Part of Gleam’s employee hiring model is a social equity hiring process where they recruit, train and hire individuals with cognitive disabilities. Some of their employees haven’t had experience working in a car wash before, but that’s where training and culture comes in. “We have a phenomenal staff,” said Robert Madrid, owner-operator of Gleam Car Wash.
Madrid and “captain planet”, his nickname for Burratta, have worked to make Gleam as green as they possibly could. They have a 41-kilowatt array of solar on our roof, with plans to add 42 more kilowatt on our other roof, 32 variable frequency drives, computers that ramp up each motor slowly so there’s no spike in electricity and there is 100 percent LED lighting throughout the car wash.
Gleam wants to leave their environment better off and that includes in their community. A portion of their proceeds go to two local nonprofits, Groundwork Denver and Children’s Hospital of Colorado. They also work with schools in their neighborhood to fundraise.
“We do believe in giving back in our community,” Baratta said. “It does make people feel good to bring their cars and their business to our business, because they know that we’re more than just washing cars.”
Junk ‘Gone for Good,’ But Out of the Landfill
It’s easy to understand that Gone for Good could be confused with a moving company. With a box truck and a warehouse filled wall-to-wall with boxes, stacks of books, computer towers and more, they are doing a lot of moving of items people no longer want – but they’re not going to the landfill.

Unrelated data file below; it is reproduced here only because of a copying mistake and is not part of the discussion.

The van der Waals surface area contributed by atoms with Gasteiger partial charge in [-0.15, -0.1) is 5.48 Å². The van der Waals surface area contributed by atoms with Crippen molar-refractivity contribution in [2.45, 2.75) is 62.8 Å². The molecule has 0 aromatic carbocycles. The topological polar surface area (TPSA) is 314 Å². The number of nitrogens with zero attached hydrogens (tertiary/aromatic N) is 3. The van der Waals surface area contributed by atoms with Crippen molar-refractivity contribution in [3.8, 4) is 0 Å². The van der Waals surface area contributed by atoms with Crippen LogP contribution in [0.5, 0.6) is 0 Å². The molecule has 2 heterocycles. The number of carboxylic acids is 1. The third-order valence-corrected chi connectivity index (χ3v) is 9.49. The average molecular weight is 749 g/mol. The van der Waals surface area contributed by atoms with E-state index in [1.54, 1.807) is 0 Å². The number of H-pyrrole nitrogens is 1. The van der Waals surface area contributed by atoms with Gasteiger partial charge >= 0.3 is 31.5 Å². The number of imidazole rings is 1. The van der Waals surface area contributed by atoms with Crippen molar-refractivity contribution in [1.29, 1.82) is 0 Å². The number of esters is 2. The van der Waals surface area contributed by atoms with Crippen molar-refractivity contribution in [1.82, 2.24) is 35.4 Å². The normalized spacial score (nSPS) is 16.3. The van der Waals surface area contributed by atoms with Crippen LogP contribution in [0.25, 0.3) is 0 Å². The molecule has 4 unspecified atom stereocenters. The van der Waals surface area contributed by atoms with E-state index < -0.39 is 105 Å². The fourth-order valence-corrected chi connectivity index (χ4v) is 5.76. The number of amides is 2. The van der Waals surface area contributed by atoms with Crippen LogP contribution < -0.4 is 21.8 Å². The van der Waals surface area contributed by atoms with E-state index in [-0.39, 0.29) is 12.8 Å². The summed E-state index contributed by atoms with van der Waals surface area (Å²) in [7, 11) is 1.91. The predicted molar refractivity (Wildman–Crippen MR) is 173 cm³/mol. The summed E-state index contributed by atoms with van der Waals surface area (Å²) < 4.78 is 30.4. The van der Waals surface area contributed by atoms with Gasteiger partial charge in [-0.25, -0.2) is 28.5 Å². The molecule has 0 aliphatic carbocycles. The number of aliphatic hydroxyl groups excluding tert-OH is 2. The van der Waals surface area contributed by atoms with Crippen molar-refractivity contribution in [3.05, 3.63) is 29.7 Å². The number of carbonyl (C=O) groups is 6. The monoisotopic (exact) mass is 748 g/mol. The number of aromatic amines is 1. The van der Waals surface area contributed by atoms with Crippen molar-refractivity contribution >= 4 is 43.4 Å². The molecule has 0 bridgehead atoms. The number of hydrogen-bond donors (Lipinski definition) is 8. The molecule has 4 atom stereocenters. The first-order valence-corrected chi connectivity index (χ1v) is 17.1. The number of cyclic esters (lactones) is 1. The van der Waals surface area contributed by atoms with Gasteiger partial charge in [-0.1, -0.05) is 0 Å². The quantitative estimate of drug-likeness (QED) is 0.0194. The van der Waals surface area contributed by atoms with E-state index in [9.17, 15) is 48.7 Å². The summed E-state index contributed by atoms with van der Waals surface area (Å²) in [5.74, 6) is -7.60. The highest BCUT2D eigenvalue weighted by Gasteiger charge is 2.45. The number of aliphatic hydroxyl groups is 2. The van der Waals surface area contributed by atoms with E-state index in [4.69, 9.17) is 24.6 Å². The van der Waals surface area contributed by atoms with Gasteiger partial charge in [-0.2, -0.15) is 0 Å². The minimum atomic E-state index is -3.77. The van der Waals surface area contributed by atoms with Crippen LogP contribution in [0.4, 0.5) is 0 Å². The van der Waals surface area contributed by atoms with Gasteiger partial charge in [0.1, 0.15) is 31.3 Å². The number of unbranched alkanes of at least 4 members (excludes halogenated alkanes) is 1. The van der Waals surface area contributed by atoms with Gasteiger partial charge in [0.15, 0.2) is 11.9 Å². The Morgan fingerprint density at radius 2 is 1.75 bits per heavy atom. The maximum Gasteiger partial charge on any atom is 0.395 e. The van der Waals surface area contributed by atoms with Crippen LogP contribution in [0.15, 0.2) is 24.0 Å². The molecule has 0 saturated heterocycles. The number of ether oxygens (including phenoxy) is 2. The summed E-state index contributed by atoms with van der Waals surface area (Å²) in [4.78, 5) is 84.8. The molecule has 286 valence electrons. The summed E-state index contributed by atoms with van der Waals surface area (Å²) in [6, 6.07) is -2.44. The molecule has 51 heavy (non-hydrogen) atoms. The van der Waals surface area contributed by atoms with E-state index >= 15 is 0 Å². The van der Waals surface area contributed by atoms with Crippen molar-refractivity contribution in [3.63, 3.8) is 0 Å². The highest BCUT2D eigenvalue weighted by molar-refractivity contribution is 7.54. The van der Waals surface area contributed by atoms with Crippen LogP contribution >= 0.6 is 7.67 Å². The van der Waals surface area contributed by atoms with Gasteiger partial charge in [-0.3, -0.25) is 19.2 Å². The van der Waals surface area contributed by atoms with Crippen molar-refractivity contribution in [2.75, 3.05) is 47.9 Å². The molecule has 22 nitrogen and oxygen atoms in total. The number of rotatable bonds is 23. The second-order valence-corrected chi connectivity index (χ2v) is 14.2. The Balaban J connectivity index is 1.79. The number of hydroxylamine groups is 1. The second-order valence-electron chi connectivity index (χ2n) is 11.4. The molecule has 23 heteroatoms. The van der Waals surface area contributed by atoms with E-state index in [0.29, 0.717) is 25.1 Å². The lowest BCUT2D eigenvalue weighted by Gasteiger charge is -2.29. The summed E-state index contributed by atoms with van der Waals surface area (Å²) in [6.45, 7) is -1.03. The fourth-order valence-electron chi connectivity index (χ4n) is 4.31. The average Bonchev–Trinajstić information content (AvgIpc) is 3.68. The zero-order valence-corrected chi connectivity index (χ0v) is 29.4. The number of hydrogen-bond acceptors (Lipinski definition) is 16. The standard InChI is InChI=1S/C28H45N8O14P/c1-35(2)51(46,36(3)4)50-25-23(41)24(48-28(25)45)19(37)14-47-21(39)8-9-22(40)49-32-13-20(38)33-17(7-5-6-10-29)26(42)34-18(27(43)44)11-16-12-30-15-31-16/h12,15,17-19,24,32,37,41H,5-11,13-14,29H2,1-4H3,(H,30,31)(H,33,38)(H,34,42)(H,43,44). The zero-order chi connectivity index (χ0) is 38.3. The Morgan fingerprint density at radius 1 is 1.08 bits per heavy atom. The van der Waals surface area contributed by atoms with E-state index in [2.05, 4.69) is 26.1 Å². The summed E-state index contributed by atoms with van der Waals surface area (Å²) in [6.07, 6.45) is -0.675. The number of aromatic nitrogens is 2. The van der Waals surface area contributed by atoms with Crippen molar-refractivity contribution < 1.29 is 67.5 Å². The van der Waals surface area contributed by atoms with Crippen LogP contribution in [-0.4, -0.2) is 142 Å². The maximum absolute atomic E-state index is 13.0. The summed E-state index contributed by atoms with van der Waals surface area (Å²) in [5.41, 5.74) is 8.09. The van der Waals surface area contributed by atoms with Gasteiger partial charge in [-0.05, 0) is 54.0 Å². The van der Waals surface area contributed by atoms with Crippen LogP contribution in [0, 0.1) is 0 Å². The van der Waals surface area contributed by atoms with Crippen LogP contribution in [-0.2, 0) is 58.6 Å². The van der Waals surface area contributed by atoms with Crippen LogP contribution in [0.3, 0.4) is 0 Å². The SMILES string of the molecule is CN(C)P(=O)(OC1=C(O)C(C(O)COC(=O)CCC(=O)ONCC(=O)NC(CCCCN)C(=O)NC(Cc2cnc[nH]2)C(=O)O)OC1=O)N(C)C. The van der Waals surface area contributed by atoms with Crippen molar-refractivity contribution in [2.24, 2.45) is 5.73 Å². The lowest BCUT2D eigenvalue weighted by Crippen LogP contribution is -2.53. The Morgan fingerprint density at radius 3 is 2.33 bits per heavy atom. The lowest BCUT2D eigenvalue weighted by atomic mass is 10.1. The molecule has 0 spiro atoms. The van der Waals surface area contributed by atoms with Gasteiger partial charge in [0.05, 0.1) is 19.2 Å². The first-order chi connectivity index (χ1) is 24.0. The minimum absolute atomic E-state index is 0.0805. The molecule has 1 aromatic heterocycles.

“Gone for Good is an ecofriendly junk hauling company where we take stuff out of home, business and we try and find all of that stuff a second home,” said Reid Husmer, owner of Gone for Good.
Gone for Good was founded nine years ago, embracing the sustainability model of reduce, reuse, recycle and taking it one step further by also reselling gently used items.
“We put the resell in there because there are so many items that are coming out of houses that still have some value,” Husmer said.
They resell items in their thrift store located just down the street from their warehouse on Kalamath and 1st Avenue. Shoppers can find anything from furniture, outdoor equipment to even an outfit worn by Prince – there’s always a hidden treasure.
Gone for Good is committed to finding a new home for almost everything that comes off their trucks, and part of that is by donating items to local charities from mattresses for the Denver Housing Authority to providing sleeping bags and jackets to Denver Rescue Mission, and donating over 450 cubic feet of materials to RAFT Colorado for teachers to reuse.
“We try to give back to the community as much as we can,” said David Camit, operations manager for Gone for Good. “We try and supply as much as we can.”
Camit and Husmer hope that their recycling model leaves an ecofriendly footprint on the community to think about how they recycle. And, they’re proud of what they do day-in and day-out.
“It’s a lot of hard work, but you find the team and the energy to do it. And, we’re very proud. Not only is it not going to trash, it’s going to recycle. Not only is it not sitting in the landfill, it’s going to someone in need,” Husmer said. “It’s a good feeling when you work that hard.”
Laura James is the marketing and communications coordinator for the Denver Metro Chamber.